Q: How long have you been making films?
I’ve been making films for almost two years now. I did a lot of music and visual work before moving into film. I probably would have made films earlier but I just never had access to a camera. The first time I ever spent more than 20 minutes with a camera was Fall 2006 and I absolutely loved it.
Q: Are you working on anything now? What’s next for Sergio Carvajal?
A: At the moment, I’m in San Francisco interning for the biggest founder of independent documentaries in the United States, Independent Television Service (ITVS). I’ll be doing that until August and then I’ll be working on three film projects, including my debut Long Play. (In both Austin and L.A.) My last short film “Lo que Daria Por Volver” will also be playing in some festivals this summer and fall.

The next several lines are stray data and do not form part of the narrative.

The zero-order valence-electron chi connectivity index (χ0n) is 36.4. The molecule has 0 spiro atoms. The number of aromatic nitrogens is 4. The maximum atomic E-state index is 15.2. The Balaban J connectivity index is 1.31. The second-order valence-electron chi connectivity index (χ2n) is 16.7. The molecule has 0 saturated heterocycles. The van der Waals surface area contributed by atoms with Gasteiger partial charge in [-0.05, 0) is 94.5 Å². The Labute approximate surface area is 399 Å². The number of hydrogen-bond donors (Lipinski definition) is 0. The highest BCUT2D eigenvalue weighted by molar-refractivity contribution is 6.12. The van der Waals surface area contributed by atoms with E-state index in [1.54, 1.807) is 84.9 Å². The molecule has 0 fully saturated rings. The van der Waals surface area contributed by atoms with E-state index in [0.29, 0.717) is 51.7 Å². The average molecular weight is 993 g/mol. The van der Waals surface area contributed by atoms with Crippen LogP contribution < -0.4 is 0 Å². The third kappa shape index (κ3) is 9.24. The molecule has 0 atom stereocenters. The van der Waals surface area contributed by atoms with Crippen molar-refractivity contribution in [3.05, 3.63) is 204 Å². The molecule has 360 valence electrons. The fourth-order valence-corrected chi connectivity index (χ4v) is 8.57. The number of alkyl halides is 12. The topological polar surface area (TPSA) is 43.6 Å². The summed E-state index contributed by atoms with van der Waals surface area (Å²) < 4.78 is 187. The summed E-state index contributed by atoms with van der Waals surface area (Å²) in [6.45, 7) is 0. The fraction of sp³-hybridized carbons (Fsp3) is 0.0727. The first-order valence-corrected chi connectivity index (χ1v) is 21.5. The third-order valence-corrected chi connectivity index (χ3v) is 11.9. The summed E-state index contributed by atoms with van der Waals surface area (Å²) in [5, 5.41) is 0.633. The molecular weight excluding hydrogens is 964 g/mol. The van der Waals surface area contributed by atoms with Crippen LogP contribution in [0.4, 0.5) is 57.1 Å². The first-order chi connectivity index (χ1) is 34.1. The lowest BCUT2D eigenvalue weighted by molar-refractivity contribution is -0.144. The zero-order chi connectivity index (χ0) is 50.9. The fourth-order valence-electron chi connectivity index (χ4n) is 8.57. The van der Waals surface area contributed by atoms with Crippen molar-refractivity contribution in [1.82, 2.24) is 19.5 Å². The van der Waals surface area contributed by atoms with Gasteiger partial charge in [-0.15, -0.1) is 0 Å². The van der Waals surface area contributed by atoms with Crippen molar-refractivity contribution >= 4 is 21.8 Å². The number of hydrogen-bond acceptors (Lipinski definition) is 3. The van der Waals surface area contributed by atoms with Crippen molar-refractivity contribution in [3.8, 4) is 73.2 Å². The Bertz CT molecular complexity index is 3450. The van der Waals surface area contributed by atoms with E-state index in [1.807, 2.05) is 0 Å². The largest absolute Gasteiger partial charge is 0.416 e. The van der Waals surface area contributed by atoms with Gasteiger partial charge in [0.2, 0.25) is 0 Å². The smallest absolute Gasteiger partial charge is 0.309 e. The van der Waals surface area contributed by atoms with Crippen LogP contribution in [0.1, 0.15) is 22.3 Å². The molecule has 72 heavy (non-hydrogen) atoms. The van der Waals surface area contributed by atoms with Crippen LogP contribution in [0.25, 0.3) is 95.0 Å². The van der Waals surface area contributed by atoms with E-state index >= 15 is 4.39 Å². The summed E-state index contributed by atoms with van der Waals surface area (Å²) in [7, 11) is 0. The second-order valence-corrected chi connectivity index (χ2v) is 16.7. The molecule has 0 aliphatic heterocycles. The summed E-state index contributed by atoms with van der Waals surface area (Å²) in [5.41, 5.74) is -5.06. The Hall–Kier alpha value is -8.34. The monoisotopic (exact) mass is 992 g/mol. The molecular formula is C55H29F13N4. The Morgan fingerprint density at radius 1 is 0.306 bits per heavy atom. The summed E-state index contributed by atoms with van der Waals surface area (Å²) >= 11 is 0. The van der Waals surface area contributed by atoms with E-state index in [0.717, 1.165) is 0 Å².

Check out some Sergio Carvajal’s music at:
Facundo's Night Out (me as a Concert Promoter)
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Sergio Caraval, the leader of the local politico-industrial rock machine known as Balistica, came to...Sergio Caraval, the leader of the local politico-industrial rock machine known as Balistica, came to me a few months back w/ a concept: I want to have a carnival-like atmosphere to bring together Austin artists of all kinds in a club setting. Well, here you have it. The last two have been great…I can’t wait to see what he has up his sleeve here. Bands, poets, painters, etc.
Balistica's Jungle Science Ep (me as a Songwriter/Recording Artist)
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Balistica The Jungle Science e.p. In a gag audio clip on Balistica's debut EP, an interviewer descr...Balistica